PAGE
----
growinghumans


On why being flawless is not the same as being beautiful
December 14, 2014, 2:30 pm
Filed under: Uncategorized

susan

Susan Sarandon posted her original headshot this week on her Facebook page and my breath caught in my throat when I saw it.

Today, we are going to talk about strange beauty and how by simply being a human, we are beautiful.

Let me tell you, first, about my strange beauty; about what I was tormented for as a child but now prize as an adult.

My eyes are brown and unremarkable. But they are large, almond shaped, and spaced ever-so-slightly  too far apart. You know those 90’s drawings of aliens? That’s what I looked like during my awkward teenage years.

I have a strong, German nose. It’s big. It’s long. I can constantly see it out of the corner of my eye, even though logic tells me I shouldn’t really be seeing it. You could alpine ski down the bridge of my nose. I will never get a cut little stud pierced into it because wow that’s all I would see all day, guys.

My skin is pale. Very pale. I do not bronze in the summer sun. I freckle and burn and then my skin peels off and I am as pale as a mole again. The only way I can hold a tan is by baking myself in a tanning bed and I decided years ago that I am not a piece of toast.

I could keep going–my hair is thin, my teeth are crooked, I am very, very short. My neck is so long that scarves are actually a necessity for me once it drops belong 55 degrees.

These are all the things that I used to confuse with being flaws; you can see how a 13 year old girl would.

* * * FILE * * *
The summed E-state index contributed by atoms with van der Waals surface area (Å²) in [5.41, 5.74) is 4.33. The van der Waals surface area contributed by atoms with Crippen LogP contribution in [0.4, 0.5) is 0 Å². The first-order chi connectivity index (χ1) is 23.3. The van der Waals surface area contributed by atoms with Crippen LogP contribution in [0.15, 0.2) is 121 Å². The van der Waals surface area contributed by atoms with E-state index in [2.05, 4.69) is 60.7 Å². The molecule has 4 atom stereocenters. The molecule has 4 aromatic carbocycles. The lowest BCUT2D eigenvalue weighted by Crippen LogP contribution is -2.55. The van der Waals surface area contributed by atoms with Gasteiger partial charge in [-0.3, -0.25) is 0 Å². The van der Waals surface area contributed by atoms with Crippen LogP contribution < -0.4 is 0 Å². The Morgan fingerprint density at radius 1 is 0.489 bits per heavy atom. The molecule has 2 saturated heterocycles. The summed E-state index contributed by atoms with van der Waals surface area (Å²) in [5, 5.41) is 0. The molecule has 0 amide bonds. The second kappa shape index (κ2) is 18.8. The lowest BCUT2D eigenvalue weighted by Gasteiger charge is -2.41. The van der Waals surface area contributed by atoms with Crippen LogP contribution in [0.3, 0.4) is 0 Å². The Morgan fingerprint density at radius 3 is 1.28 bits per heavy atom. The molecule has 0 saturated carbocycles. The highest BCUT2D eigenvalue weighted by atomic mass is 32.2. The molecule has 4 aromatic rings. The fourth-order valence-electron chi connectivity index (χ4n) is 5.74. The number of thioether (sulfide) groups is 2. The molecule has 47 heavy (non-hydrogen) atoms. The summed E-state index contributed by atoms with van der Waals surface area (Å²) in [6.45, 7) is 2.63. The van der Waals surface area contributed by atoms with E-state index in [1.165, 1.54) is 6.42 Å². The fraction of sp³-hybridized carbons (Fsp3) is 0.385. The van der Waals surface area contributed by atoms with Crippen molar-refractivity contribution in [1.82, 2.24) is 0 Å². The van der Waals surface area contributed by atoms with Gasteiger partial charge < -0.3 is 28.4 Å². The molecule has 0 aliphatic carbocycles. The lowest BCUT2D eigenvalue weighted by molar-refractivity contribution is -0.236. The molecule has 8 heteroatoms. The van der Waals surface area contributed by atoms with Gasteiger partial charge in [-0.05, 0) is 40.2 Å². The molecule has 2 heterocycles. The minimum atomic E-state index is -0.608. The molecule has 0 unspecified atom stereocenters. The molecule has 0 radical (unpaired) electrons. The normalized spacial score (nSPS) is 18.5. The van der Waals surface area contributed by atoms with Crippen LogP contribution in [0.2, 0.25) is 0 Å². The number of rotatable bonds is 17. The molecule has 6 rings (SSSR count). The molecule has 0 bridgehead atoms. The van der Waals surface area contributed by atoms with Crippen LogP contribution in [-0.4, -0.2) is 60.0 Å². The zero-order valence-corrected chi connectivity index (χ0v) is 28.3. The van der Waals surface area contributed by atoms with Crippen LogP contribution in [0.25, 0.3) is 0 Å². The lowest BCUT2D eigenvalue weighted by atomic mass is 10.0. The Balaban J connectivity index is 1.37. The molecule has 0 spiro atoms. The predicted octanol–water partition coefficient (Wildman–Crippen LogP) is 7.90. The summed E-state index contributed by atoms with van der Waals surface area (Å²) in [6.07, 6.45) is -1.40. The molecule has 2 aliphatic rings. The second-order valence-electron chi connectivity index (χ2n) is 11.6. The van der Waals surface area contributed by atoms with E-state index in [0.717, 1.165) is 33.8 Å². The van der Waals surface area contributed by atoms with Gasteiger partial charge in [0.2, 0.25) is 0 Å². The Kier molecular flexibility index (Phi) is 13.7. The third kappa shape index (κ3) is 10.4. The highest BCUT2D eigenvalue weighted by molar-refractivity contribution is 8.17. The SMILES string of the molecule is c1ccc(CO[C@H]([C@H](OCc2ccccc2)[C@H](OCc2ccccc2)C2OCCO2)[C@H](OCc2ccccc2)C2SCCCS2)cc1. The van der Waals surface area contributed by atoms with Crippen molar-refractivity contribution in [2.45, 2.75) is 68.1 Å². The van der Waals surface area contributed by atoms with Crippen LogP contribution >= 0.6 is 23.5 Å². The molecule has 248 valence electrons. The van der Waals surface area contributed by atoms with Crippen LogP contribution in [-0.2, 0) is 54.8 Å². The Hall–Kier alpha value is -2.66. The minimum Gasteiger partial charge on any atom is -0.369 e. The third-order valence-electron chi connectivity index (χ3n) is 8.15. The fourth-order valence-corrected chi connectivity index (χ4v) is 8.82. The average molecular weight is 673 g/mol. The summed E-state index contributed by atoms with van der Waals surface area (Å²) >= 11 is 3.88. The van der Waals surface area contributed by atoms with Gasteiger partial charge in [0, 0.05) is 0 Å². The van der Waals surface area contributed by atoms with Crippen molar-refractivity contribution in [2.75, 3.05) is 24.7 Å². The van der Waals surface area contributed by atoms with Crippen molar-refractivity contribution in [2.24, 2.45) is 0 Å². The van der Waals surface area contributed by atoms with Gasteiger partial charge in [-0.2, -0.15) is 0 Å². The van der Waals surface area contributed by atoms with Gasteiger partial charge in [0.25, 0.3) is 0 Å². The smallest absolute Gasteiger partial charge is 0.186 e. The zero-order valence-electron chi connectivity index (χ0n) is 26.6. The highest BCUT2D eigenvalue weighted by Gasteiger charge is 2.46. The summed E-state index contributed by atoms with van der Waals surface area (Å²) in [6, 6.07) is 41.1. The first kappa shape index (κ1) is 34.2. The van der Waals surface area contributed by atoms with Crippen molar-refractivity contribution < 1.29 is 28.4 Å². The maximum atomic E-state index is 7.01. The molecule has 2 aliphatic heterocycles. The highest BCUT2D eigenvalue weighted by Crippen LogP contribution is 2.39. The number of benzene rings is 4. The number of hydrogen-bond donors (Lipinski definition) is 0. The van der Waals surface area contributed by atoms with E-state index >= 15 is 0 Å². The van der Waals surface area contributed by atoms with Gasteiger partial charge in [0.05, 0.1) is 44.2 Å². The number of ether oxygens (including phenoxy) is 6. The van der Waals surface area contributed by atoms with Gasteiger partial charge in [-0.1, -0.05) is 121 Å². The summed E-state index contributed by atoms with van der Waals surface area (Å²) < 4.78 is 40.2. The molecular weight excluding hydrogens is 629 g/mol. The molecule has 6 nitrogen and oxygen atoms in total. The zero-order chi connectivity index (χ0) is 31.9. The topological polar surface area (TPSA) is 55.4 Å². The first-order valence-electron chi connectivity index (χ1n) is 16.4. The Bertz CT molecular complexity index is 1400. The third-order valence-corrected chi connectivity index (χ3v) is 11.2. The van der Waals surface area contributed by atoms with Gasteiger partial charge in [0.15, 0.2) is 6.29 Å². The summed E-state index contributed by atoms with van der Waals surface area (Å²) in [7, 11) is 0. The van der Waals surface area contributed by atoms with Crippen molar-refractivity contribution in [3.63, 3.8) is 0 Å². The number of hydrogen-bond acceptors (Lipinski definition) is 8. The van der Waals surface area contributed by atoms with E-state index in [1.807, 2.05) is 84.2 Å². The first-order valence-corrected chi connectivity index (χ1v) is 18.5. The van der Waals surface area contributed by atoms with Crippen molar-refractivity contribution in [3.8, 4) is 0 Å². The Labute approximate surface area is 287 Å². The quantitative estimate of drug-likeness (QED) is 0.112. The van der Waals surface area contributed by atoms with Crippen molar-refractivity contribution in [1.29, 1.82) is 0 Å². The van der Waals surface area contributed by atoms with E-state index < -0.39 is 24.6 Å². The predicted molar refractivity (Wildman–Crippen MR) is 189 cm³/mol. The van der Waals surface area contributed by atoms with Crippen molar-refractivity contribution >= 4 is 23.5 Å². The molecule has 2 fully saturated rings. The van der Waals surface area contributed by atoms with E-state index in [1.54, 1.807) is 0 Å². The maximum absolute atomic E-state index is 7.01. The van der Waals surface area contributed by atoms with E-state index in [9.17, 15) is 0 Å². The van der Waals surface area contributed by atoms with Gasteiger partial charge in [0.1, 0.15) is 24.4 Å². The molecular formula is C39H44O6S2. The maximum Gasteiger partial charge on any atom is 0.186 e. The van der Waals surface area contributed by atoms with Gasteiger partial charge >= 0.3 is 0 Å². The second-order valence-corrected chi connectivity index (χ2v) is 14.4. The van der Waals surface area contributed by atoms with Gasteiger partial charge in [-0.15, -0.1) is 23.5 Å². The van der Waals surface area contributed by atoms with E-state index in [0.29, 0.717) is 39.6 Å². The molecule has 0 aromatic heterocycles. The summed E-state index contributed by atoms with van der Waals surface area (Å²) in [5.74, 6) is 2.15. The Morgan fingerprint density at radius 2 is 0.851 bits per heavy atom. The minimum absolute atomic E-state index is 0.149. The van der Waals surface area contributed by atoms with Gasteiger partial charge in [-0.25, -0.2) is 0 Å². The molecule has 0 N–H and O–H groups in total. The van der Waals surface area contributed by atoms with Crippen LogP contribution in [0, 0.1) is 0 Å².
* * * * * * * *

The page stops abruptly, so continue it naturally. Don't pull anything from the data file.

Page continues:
But then there are people like Susan Sarandon, who took her strangely beauty–her large eyes, her strong nose, her pale skin–and decided that these were the things that make her beautiful. And she is right.

At the age of thirty, I feel that the word flaw has mostly faded from my vocabulary. This is what my face looks like. This is what my body looks like. My eyes make me look exotic. My skin is healthy. My crooked teeth add character to my face and my long neck makes me feel graceful.

What if we all knew we were already beautiful?

I watched a music video this weekend. It was a new singer who has a prosthetic leg. It was one of the most brilliant displays of brave, strange beauty that I have ever seen. (The video is by a Viktoria Modesta and you should go watch it after reading this)

What was most striking to me was that instead of taking her missing leg and trying to make it look like a regular leg, like what we all expect legs to look like, she had a light up leg, a diamond encrusted leg. Because, why be afraid of the world? Why hide something that you can go ahead and feel strangely beautiful about?

Susan Sarandon took that picture up there and you know what I see as the bravest part? That girl put some damn mascara on her bottom lashes; we all know what that does.

It enlarges your eyes.

She took her strangely large eyes and made them appear larger. She enhanced them. She was not afraid.

Take your flaws, run them through the grinding mill of your own brain, not the brains of the people around you, and strange beauty will trickle out like pixie dust.

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